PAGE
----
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Meltzer, D. (1967). Identification and Socialization in Adolescents. Contemp. Psychoanal., 3(2):96-103.

(1967). Contemporary Psychoanalysis, 3(2):96-103

Identification and Socialization in Adolescents

Donald Meltzer, M.D.


In this brief paper I have tried to outline some of the knowledge gained by recent analytic experience with children carried into puberty and adolescents carried into adult life. This work was conducted within the framework of theory and technique which is an extension of the developments in psychoanalysis associated with the name of Melanie Klein. It draws very heavily on her delineation of the pregenital Oedipus conflicts, 1 the role of splitting processes in development, 2 and the phenomenology of projective identification as a dynamic mechanism. 2, 3 It may not be readily comprehended without a general understanding of her work. The most lucid description of this will be found in Hanna Segal's book. 6

The thesis has been exemplified, that the return of severe splitting processes, characteristic of infancy and early childhood, which attends the adolescent flux, requires externalization in group life so that the omnipotence and confusional states precipitated by the return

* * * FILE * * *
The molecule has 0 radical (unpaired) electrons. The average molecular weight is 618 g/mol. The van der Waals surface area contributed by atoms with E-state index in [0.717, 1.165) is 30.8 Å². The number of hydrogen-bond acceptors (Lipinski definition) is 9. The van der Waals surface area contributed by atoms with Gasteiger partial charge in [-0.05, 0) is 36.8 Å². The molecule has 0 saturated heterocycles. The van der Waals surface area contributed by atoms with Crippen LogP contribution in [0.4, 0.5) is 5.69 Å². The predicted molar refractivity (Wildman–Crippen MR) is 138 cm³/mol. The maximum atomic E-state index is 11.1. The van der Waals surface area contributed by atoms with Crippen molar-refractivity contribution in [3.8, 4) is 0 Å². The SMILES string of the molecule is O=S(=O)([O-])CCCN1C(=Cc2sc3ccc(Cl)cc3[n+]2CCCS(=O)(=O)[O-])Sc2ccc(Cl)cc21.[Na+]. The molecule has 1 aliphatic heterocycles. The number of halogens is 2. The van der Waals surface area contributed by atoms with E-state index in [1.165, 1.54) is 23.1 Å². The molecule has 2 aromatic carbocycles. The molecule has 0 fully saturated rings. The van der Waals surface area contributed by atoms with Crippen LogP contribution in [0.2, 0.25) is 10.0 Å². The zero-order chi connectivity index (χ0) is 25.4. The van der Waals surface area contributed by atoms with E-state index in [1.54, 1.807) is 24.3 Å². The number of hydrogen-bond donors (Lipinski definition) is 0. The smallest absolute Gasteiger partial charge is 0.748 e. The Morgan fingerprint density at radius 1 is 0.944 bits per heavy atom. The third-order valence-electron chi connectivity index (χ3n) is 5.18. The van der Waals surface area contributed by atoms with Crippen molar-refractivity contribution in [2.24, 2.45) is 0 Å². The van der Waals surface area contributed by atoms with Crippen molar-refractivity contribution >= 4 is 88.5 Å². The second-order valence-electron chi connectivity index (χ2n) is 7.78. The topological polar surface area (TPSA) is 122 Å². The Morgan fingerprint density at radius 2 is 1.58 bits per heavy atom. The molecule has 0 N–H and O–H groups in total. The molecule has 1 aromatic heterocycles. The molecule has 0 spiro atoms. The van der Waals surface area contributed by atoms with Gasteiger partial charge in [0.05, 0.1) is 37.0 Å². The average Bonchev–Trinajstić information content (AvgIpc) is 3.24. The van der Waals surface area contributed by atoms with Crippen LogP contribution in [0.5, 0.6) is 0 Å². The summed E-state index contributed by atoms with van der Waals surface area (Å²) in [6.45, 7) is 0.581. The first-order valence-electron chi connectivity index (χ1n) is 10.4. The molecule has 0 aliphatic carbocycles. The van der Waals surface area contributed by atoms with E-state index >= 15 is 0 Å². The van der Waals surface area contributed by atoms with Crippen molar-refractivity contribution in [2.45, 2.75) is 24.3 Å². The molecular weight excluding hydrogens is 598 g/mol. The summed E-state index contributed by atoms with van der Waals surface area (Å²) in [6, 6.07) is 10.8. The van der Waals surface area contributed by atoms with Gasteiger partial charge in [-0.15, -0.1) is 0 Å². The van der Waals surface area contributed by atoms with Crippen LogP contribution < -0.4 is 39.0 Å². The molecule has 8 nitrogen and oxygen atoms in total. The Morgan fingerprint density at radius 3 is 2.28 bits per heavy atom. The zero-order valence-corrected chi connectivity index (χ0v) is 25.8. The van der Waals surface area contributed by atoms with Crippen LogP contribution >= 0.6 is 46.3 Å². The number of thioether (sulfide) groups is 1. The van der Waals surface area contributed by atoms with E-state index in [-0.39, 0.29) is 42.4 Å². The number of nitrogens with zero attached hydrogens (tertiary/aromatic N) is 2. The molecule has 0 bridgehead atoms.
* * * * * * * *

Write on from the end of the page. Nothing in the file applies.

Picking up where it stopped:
of masturbation at puberty may be worked through. The implications for sociological comprehension of the "adolescent world" as a social institution are apparent:

1. Individual psychotherapeutic work should be directed toward the isolated individual, to promote the socialization of his conflicts.

2. The "gang" formation of adolescents needs to be contained in its antisocial aspects but not to be intruded upon by adult guidance.

3. The emergence of individuals from adolescence into adult life is facilitated by measures which lessen the conflict between the sexual aspirations toward mating and other areas of ambition.

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